As a child, I loved Mass, its swirl of music and rituals. My family went every Sunday to St. Peter’s, the Catholic chapel at the University of Nigeria in Nsukka.
It was full of perfumed people: gold pendants at women’s throats, their headscarves flared out like the wings of giant butterflies; men’s caftans crisply starched; children in frilly socks and uncomfortable clothes.
Mass was as much social as spiritual—an occasion to greet and gossip, to see and be seen, and to leave consoled. I loved watching the priests sweep past, all certainty and majestic robes, behind the sober Mass-servers holding candles. The choir sang in Igbo and English, each song a little plot of joy. I loved the smoky smells, the standing and sitting and kneeling, the shiny metal chalice raised high in air charged with magic and ringing bells. The words of the liturgy were poetry.
I memorized the priest’s lines, and silently mouthed along at my favorite part: “as we wait in joyful hope for the coming of our savior.” There was something moving about this qualified hope, this hope so assured that it was wedged by joy. (Because of the raw power and drama of priesthood, I briefly wanted to be a priest. Nuns never interested me; they taught dull catechism classes and, unlike priests, always seemed mournfully timid.)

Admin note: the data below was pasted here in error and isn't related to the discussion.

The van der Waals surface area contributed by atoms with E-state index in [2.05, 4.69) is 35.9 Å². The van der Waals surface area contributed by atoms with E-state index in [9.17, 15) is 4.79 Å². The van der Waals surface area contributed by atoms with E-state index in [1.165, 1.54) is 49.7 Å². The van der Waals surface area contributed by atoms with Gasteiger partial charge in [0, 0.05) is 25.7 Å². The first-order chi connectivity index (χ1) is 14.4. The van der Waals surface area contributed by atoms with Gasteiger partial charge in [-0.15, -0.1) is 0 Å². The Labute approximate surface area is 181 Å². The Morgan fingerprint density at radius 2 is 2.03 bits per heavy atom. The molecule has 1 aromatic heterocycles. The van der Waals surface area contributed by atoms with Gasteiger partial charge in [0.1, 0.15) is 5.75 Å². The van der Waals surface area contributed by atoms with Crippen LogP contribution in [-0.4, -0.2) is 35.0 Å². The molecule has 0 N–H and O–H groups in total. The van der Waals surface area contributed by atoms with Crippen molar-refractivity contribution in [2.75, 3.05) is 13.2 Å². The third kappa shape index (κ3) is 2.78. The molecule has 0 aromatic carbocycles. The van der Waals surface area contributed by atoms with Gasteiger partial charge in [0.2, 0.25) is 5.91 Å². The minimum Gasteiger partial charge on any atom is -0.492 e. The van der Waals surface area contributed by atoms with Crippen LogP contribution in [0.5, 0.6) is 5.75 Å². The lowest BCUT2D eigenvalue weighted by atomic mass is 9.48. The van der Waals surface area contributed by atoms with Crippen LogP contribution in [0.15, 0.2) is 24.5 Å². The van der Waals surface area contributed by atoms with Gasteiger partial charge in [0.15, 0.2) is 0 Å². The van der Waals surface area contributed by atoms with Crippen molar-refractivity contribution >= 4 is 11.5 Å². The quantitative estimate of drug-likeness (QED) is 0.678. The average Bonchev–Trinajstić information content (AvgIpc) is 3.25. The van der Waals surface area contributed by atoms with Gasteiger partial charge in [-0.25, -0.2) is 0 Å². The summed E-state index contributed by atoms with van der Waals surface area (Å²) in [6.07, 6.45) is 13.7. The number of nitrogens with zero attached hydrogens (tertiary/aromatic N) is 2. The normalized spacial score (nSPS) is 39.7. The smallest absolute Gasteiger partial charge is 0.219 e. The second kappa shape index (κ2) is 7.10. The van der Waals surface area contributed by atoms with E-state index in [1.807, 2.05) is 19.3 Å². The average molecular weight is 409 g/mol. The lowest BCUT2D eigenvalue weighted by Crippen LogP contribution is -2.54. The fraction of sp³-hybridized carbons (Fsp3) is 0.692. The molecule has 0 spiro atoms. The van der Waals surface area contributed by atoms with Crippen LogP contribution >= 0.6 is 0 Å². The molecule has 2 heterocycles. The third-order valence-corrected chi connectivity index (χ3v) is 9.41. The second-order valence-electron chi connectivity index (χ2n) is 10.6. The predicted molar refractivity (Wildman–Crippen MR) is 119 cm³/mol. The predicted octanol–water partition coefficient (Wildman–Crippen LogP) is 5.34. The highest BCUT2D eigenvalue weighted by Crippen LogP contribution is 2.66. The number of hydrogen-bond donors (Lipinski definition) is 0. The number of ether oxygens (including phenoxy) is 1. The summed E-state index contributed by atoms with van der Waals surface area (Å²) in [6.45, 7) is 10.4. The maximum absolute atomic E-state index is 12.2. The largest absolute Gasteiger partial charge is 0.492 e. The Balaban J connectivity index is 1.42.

Tracing tiny crosses on my forehead and lips and chest before the gospel, bowing during a specific part of the Credo prayer, reciting responses to the priest as part of a single, larger voice, made me feel special, as though I had gained entry into an ornate cave of secrets with special codes and talismans—the copper rosary ring on a finger, the blue plastic miraculous medal around a neck.
This speech was delivered by Chimamanda Adichie, Award winning Nigerian writer, at the ceremony to mark his 100 days in office… Speech culled from The Atlantic….
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